Coons trajectory: From boring to ‘reassuringly normal’
During Chris Coons' first years as one of Delaware's two U.S. senators, he rarely found himself in front of television cameras. Now you can hardly turn on a news program without seeing his face.
So what changed Coons' trajectory?
During a recent visit to the Cape Gazette office, Coons reflected on why he's gone from almost no television appearances to four or five each week.
"It doesn't hurt that my office in the Russell Senate Office Building is up just two flights from the rotunda where the news teams often gather to interview senators. And I've adjusted my schedule to be available between that 6 and 7 news slot. Basically, I'm more accessible," he said.
Other than that, Coons hasn't changed his style. He continues to be the classic, well-vetted, successful Delaware politician who stays near the center and keeps both his left and right ears engaged.
What's changed is the Tweet- and partisan-dominated rhetoric of Trump's Washington, D.C., where news is constantly whipsawed by voices further out on the right- and left-wing spectrums.
"It used to be they would call me for weekend programs. Then they would cancel. Then they would call again, and then they would cancel. It happened a few more times, and I asked one of my communications guys why. He told me they would come back and say they found someone who was willing to throw a punch. They thought I was boring."
Now, in punch-crazy Washington, Coons said compared to colleagues in his own party, he's not hyperventilating over the Trump phenomenon. Remember, Coons first won his U.S. Senate seat in a race against Republican candidate Christine O'Donnell of Tea Party - and 'I am not a witch' - fame. As an outspoken outlier, like Trump, O'Donnell beat U.S. Congressman and former Gov. Mike Castle in one of the great political upsets in Delaware history.
"I'm careful with what I say. I use terms like 'alleged' and 'early reports are.' I've gone from being boring to being reassuringly normal. I think we've seen our nation's system is holding strong; our courts are working. Now I'm on Fox and MSNBC a lot and on CNN every week. I think they see me as a voice of reason, in the middle ground. Somewhere between not saying anything about the president, and rushing to impeach him."
Coons' staff gives him a written survey of all calls and comments that come into his office each week. "There's a small but genuinely freaked-out group that are alarmed about the president, and there's another sector that are die-hard supporters of Donald Trump. But the greatest majority by far are in the middle. Their general tone is, 'What's going on with this guy?'"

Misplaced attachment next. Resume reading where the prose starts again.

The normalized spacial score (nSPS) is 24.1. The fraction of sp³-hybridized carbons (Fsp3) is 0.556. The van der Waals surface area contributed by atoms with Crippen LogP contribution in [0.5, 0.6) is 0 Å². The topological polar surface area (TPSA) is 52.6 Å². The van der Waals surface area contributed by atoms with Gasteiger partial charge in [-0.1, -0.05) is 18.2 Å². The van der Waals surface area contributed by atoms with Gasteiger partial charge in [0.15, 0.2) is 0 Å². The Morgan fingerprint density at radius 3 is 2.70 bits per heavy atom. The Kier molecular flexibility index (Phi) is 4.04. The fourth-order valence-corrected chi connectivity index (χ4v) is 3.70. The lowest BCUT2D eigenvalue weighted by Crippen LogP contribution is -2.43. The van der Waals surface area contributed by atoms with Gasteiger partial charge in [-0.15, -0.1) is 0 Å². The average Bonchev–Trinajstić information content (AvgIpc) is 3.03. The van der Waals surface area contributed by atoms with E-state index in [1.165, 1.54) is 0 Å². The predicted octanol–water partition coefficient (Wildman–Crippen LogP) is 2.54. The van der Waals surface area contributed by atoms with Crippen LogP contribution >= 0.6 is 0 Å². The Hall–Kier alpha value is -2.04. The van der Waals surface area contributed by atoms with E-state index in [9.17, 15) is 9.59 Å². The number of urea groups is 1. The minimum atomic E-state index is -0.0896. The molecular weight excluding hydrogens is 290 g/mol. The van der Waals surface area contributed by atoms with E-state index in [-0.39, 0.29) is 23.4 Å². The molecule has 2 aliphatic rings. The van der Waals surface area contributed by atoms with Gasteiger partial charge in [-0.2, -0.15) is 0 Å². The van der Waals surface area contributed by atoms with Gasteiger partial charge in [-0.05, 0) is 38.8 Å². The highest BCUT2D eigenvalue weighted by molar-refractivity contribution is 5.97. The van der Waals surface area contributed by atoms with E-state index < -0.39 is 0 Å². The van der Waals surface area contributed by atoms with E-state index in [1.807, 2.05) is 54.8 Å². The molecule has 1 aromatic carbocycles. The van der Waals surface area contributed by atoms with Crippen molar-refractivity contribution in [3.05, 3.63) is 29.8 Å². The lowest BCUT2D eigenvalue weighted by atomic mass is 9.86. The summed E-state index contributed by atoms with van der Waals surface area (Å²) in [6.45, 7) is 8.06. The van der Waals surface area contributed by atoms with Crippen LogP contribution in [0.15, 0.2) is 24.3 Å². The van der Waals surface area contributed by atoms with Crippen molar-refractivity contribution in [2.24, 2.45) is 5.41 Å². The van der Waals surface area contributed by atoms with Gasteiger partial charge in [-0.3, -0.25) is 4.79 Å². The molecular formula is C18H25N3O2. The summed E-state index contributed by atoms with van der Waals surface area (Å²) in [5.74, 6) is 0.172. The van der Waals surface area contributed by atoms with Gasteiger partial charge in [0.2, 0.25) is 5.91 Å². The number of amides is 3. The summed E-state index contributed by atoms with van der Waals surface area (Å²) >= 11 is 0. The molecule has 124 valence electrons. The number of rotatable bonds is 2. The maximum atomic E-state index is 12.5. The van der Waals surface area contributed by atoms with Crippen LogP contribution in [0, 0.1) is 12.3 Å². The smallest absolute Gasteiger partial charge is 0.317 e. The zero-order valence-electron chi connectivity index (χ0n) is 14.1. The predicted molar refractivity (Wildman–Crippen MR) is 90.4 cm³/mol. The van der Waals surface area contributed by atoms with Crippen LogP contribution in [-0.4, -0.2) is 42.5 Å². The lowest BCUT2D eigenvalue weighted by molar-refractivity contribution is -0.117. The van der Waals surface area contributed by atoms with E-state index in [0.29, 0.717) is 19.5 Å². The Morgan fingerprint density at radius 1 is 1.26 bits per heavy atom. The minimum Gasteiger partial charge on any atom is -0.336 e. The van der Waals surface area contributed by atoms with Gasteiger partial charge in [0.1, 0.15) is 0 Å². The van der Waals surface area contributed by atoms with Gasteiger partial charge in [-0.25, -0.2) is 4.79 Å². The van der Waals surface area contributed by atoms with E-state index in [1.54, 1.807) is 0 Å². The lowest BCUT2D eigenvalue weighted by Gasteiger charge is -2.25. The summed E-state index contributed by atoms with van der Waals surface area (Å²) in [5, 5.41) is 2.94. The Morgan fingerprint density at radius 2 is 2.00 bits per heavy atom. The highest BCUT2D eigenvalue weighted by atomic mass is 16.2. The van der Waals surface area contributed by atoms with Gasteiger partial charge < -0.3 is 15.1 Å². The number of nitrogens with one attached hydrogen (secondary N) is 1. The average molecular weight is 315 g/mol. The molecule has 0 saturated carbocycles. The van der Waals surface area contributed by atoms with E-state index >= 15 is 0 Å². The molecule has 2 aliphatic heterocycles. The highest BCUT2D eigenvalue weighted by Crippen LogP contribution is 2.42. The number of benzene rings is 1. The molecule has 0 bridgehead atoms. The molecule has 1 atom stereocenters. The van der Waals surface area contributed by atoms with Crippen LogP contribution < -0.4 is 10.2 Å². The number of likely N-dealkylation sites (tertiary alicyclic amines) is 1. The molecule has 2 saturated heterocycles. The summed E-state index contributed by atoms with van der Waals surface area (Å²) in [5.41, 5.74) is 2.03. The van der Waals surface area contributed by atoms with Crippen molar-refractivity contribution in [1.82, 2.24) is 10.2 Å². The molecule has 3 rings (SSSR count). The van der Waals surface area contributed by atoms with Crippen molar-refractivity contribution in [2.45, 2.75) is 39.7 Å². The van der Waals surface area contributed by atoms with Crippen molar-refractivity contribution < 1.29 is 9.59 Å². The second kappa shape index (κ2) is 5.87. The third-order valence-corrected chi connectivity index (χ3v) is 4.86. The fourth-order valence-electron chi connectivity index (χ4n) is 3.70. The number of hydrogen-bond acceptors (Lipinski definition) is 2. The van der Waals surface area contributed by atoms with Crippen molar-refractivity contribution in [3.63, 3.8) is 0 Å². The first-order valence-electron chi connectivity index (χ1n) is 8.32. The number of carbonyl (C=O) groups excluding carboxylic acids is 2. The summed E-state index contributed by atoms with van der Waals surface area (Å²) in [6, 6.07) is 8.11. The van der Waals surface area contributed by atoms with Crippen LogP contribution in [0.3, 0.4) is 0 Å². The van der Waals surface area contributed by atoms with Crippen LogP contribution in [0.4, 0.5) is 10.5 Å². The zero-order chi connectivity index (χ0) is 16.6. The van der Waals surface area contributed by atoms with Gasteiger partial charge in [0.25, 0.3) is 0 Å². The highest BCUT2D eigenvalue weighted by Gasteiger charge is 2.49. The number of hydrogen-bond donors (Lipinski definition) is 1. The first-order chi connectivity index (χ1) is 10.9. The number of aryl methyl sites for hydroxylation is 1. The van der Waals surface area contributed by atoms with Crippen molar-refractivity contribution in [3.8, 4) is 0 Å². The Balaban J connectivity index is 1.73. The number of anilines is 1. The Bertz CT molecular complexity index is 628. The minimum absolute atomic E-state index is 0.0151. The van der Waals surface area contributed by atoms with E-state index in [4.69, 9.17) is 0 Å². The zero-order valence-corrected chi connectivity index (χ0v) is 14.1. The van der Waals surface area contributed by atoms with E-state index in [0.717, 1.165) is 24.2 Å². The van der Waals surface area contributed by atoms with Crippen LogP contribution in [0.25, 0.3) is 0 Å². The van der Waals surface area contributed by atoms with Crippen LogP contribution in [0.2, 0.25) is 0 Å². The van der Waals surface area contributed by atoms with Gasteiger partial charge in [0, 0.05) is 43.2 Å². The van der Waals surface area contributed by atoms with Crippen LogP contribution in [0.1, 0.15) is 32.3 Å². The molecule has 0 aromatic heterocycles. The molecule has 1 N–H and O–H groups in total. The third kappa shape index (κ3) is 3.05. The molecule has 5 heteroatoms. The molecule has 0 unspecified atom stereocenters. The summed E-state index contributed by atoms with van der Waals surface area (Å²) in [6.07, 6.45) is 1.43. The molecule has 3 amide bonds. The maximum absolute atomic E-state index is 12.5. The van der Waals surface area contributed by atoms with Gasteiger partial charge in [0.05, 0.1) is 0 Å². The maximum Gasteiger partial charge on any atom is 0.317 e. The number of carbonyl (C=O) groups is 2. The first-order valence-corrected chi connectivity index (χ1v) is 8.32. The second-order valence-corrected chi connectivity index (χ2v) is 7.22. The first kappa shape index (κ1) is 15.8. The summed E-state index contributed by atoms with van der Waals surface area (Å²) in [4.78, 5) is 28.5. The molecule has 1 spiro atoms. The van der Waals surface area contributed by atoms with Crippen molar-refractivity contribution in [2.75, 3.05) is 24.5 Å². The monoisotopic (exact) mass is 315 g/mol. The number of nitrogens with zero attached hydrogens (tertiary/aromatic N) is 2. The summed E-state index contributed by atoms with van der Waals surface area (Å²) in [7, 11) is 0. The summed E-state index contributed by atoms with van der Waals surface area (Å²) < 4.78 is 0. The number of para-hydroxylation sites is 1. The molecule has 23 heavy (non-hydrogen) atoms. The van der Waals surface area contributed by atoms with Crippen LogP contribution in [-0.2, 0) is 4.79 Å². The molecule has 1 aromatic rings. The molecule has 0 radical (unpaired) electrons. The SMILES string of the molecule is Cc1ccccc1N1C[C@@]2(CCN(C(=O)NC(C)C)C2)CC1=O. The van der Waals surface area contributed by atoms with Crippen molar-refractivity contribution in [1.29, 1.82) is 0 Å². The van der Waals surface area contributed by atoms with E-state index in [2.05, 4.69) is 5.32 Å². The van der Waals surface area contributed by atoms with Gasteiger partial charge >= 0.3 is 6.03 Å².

Coons said his conservative constituents usually start their comments by saying they disagree with him because he's a Democrat. "But then they tell me they like what I say about veterans and law enforcement, and they like that I'm open to working across the aisle to get things done." When he talks about some of his concerns about Obamacare - the Affordable Care Act - Coons said he often gets funny looks from conservative constituents and Republican colleagues like, 'Hey, I thought you were supposed to be a Democrat.'
"But affordability for small business owners is a real problem," he said. "Rates are going up too quickly. The whole act didn't get baked - it's not done. It's big, complex and difficult. It's done some great things, but it's not affordable and sustainable in its present form."
Coons said he met with Vice President Mike Pence recently and let him know there were Democrats who have ideas about ways to fix the problems and were willing to help.
What's the last problem, the most nagging problem, that stays with Coons before he falls asleep at night? He held up his cellphone. "It's the crap on Facebook and Twitter. This has changed our lives.
"It makes it harder to hear, trust and compromise. And often it's the last thing I look at before I go to sleep. It's allowing the venting of the most destructive attitudes; it keeps us from sitting with people. It's creating an inability to listen to each other."
Coons said Russian hackers are using a KGB doctrine of influencing societies by finding political divides and then working to widen them. "That's a further degradation of a common purpose rooted in common values. It's dangerous for confidence in news to be undermined, but our intelligence briefings tell us that's what the Russians are doing." Information, or disinformation, that comes to cellphones via Facebook and Twitter furthers those societal divides. That's why he said he was pleased with a recent 97-2 bipartisan vote in the U.S. Senate to place further sanctions on the Russians.